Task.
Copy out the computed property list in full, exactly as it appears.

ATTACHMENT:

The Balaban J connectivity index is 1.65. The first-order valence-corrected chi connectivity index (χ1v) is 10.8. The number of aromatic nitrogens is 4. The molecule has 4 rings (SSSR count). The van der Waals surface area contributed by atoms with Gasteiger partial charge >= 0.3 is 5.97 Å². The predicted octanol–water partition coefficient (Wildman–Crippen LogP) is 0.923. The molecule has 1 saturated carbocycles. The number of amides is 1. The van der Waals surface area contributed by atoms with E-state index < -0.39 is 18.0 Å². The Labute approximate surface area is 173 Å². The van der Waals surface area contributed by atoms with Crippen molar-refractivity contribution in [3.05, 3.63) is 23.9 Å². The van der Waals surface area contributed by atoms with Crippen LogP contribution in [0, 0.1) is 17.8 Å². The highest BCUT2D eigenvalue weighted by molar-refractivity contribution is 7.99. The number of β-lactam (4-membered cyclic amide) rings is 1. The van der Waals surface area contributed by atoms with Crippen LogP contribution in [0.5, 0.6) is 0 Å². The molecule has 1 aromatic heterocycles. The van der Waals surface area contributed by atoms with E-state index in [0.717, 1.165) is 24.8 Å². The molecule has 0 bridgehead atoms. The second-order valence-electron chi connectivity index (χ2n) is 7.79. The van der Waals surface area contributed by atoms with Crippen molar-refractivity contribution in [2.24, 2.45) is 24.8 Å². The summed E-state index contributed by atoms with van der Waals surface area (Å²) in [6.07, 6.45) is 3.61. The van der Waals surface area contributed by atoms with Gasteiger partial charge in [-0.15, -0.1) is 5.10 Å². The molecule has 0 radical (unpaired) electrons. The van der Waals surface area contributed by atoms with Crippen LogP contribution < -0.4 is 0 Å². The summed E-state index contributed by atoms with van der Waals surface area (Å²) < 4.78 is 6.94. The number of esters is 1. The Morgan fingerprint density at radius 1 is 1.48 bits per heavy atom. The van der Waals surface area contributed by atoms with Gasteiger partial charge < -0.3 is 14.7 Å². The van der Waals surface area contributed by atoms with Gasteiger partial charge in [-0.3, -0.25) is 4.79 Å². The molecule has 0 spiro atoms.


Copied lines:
The Balaban J connectivity index is 1.65. The first-order valence-corrected chi connectivity index (χ1v) is 10.8. The number of aromatic nitrogens is 4. The molecule has 4 rings (SSSR count). The van der Waals surface area contributed by atoms with Gasteiger partial charge >= 0.3 is 5.97 Å². The predicted octanol–water partition coefficient (Wildman–Crippen LogP) is 0.923. The molecule has 1 saturated carbocycles. The number of amides is 1. The van der Waals surface area contributed by atoms with E-state index < -0.39 is 18.0 Å². The Labute approximate surface area is 173 Å². The van der Waals surface area contributed by atoms with Crippen molar-refractivity contribution in [3.05, 3.63) is 23.9 Å². The van der Waals surface area contributed by atoms with Crippen LogP contribution in [0, 0.1) is 17.8 Å². The highest BCUT2D eigenvalue weighted by molar-refractivity contribution is 7.99. The number of β-lactam (4-membered cyclic amide) rings is 1. The van der Waals surface area contributed by atoms with Crippen LogP contribution in [0.5, 0.6) is 0 Å². The molecule has 1 aromatic heterocycles. The van der Waals surface area contributed by atoms with E-state index in [0.717, 1.165) is 24.8 Å². The molecule has 0 bridgehead atoms. The second-order valence-electron chi connectivity index (χ2n) is 7.79. The van der Waals surface area contributed by atoms with Crippen molar-refractivity contribution in [2.24, 2.45) is 24.8 Å². The summed E-state index contributed by atoms with van der Waals surface area (Å²) in [6.07, 6.45) is 3.61. The van der Waals surface area contributed by atoms with Gasteiger partial charge in [-0.15, -0.1) is 5.10 Å². The molecule has 0 radical (unpaired) electrons. The van der Waals surface area contributed by atoms with Crippen LogP contribution < -0.4 is 0 Å². The summed E-state index contributed by atoms with van der Waals surface area (Å²) < 4.78 is 6.94. The number of esters is 1. The Morgan fingerprint density at radius 1 is 1.48 bits per heavy atom. The van der Waals surface area contributed by atoms with Gasteiger partial charge < -0.3 is 14.7 Å². The van der Waals surface area contributed by atoms with Gasteiger partial charge in [-0.3, -0.25) is 4.79 Å². The molecule has 0 spiro atoms.